Chapman also noted that beyond an initial assessment as to whether workers are suitable for the industry, the role of vocational training will need to change. It cannot be an off the shelf pre-Covid programme. “Training needs to be delivered in a time effective way, possibly on the job, and backed up by internet-based resources.” He suggested training needs to be flexible and intermittent depending on the demands of work, but with a goal of getting workers into permanent and enduring careers.”

All this suggests that primary sector leaders have been thinking carefully about more effective, nuanced recruitment strategies and have taken on board recent learnings about more likely sources of candidates.

Notwithstanding the undoubted opportunities that lie ahead to project an attractive work proposition to those NZers in need of a new job, there remains underlying challenges to succeed in that, especially as the primary sector is not the only industry that will be in view to new job seekers.

Prior to the onset of Covid-19, which is only 10 weeks ago, labour force employment data was not the primary sector’s best friend. The quarterly Labour Market Update considers a range in employment indicators that compare industry performances. Some of those indicators reported in the February edition showed agriculture not faring as well as some.

When considering the number of enterprises (firms) in NZ, the survey noted that over the last year most industries had seen strong growth. The fastest increase had been in construction – up 4.7% on the previous year. The notable exceptions to this trend had been agriculture enterprises, which fell about 1%, suggesting that among small business operations, there were fewer opportunities to support employment growth.

In terms of the proportion of the workforce that changes industry each year, stability has been the key finding. In 2018, 14% of the total NZ workforce moved to different industries, which has changed little since the global financial crisis – before which job movement was slightly more fluid. This suggests that workers have been no more likely to consider new industries as sources of work than they have for the past 10 or so years.

Perhaps more concerning is that over 2018, agriculture and forestry experienced a net outflow of its workforce to other industries at a level only exceeded by more typically transient type work – accommodation and food services, and retail trade. In contrast construction stood out for its major net inflow from other industries. Like retail and food services, agriculture relied on filling jobs by employing more people from outside the workforce.

Again, Covid-19 has turned the world upside down, but these longer-term trends illustrate industries where there is a real growth in demand for workers like agriculture are not necessarily coming into this new normal with momentum.

To finish the morbid part of this article, it’s also worth reiterating the Ministry for Business, Innovation and Employment (MBIE) medium to long-term employment outlook to 2028. It still identifies agriculture, forestry and fishing with the lowest average employment growth for any sector. It projects that agriculture and primary (products) processing will experience the weakest employment growth for the 10 years to 2028 (less than 1%, on average).

If someone is thoughtfully considering a career change and looks at their options strategically, and at what the future for different sectors – at an employment level – look like, then it’s not the rosiest picture.

Opportunity, and capitalising on it

Lee Astridge: two potential workforce populations to look at.

Lee Astridge, co-founder of business support and recruitment company No.8 HR, says making the most of the opportunity to boost its workforce appeal in the dairy sector will be maximised if it focuses on re-thinking job structures.

“Right now, there are essentially two potential workforce populations to look at. First, the go-getter, entrepreneur, people who are prepared to work really hard and not sleep not much to realise their goal. There will be some of these types of people displaced by the Covid-19 crisis, and we absolutely need to try and capture those people in that career changing phase, particularly as the opportunity just got bigger.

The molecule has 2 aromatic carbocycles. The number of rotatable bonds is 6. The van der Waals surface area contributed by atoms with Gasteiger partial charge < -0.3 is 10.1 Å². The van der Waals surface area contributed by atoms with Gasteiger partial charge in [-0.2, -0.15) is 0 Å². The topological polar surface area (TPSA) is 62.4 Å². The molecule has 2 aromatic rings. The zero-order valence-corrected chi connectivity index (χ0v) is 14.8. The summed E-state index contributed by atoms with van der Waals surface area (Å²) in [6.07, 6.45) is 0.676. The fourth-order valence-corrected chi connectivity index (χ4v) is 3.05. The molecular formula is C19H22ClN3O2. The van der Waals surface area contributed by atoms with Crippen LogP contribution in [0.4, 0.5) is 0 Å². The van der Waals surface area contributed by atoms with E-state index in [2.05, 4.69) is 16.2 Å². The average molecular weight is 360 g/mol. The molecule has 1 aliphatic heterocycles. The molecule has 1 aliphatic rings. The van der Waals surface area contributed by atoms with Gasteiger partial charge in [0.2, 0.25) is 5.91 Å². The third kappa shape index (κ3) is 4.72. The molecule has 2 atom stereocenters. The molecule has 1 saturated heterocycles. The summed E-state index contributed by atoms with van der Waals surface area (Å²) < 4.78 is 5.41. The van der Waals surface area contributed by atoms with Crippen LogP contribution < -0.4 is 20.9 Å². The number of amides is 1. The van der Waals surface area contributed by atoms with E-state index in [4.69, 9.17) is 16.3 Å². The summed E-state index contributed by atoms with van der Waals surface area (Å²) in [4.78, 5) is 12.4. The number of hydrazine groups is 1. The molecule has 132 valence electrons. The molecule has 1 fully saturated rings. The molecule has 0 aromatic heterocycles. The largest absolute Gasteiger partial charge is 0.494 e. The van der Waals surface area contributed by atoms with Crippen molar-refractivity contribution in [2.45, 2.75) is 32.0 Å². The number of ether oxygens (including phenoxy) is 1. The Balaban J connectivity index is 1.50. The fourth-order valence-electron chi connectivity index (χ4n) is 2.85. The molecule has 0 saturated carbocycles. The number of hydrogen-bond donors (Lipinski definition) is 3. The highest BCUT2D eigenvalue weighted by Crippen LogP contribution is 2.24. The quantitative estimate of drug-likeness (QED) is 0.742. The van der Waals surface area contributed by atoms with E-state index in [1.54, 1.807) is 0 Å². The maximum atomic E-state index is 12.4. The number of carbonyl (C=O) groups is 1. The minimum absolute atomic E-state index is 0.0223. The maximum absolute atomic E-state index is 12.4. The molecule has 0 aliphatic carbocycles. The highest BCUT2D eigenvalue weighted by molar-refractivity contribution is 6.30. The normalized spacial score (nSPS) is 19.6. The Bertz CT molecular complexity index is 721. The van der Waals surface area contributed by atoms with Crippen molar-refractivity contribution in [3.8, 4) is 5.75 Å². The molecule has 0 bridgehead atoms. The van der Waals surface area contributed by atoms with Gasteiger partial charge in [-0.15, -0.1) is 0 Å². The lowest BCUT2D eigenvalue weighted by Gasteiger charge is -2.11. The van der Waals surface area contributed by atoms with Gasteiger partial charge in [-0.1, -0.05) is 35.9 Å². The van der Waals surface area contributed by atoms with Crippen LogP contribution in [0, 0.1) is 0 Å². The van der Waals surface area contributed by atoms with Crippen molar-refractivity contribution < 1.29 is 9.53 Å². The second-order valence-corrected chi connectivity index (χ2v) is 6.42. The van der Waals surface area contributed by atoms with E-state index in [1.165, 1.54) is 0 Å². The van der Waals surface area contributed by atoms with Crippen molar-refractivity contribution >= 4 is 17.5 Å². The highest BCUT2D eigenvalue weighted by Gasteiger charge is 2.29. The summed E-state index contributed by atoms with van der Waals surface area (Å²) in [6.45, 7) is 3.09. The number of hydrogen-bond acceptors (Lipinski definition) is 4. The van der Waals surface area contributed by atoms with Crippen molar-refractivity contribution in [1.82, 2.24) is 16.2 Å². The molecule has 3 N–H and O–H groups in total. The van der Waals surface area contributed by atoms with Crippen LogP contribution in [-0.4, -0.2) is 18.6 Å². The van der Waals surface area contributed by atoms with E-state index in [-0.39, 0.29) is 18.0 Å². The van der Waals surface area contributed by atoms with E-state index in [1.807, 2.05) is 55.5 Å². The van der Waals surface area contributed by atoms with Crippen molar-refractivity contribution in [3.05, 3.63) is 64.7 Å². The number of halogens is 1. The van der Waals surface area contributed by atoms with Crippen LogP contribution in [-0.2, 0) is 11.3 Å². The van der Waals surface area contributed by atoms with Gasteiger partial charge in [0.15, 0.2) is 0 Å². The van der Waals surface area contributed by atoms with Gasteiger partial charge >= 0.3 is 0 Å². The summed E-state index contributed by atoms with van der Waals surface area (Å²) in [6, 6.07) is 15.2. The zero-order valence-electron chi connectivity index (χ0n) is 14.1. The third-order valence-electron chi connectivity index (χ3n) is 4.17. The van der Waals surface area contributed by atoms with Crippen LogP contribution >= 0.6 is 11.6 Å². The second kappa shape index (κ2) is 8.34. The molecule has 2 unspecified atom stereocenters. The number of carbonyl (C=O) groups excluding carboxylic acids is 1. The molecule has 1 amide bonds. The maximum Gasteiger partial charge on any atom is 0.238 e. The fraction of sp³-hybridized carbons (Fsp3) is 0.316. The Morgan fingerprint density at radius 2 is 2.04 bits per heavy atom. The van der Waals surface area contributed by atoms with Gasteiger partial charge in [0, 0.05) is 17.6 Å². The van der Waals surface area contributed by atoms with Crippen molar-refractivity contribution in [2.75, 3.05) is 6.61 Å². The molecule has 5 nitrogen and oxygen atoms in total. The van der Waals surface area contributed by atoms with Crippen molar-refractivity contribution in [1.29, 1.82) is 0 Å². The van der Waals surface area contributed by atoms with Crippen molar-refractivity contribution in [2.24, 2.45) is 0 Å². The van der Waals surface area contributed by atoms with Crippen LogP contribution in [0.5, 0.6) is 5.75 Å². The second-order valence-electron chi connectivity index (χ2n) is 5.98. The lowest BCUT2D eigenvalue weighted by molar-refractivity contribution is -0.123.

“For them, some of the traditional ways we have captured people – that is to appeal to the fast-tracked career, opportunity to run your own business etc, will still hold true. But these people will come on their own accord.

“But the bigger opportunity remains with the dairy sector really trying to structure jobs to make them attractive to people who aren’t necessarily in that entrepreneurial category. People for whom family time is more important, or don’t want to work a split shift, which doesn’t suit a lot of people.

“We are working with clients who work in various ways, who are being creative, to allow people to work maybe a five or six-hour day. They are doing things like filling the afternoon milking with a drive-in milker. So the opportunity for the dairy sector is re-crafting and redesigning roles to suit people as opposed to try and capitalise on people available and try and fit them into the roles that they already have. This would again just be a stop gap until people find jobs that are available which they would rather do.”

It is clear that innovative thinking to make primary sector jobs look a better option is a must rather than a possible strategy.

Nuffield Scholar and high country sheep and beef farmer Hamish Murray completed his research last year on Future Farm Workplaces, and says he is wary about talking up the opportunity to attract people to agriculture, because unless we change the fundamentals of our approach or working environment we are creating, and able to adapt to encourage people into roles, we won’t succeed.

“It shouldn’t be about how we can attract people into the industry, rather than how can we can make ourselves more attractive.” He says part of this means more of a focus on better using the existing skills people come with, rather than feeling a need to completely retrain someone, which can be off putting. “We are far better looking at how we can accommodate people’s skills, and how they can help our business.”

Astridge says the transferable skills that can be developed on onfarm should be more of a focus, which requires thought because some of the most valuable skills aren’t necessarily visible. “There are lots of things people learn about themselves when they work on a dairy farm. For example, you are being challenged to self-manage a lot of the time to work out how to become productive and efficient. You are learning how to make the working environment work for you.”

Looking at the bigger picture, Astridge cautions that the fresh opportunity could be lost for the dairy industry if we stay in the current mindset. “If we don’t open our eyes to not just capture people because they are desperate but reposition our industry for people to gain experience or thrive in a long term career, then that’s a trick we are going to miss.”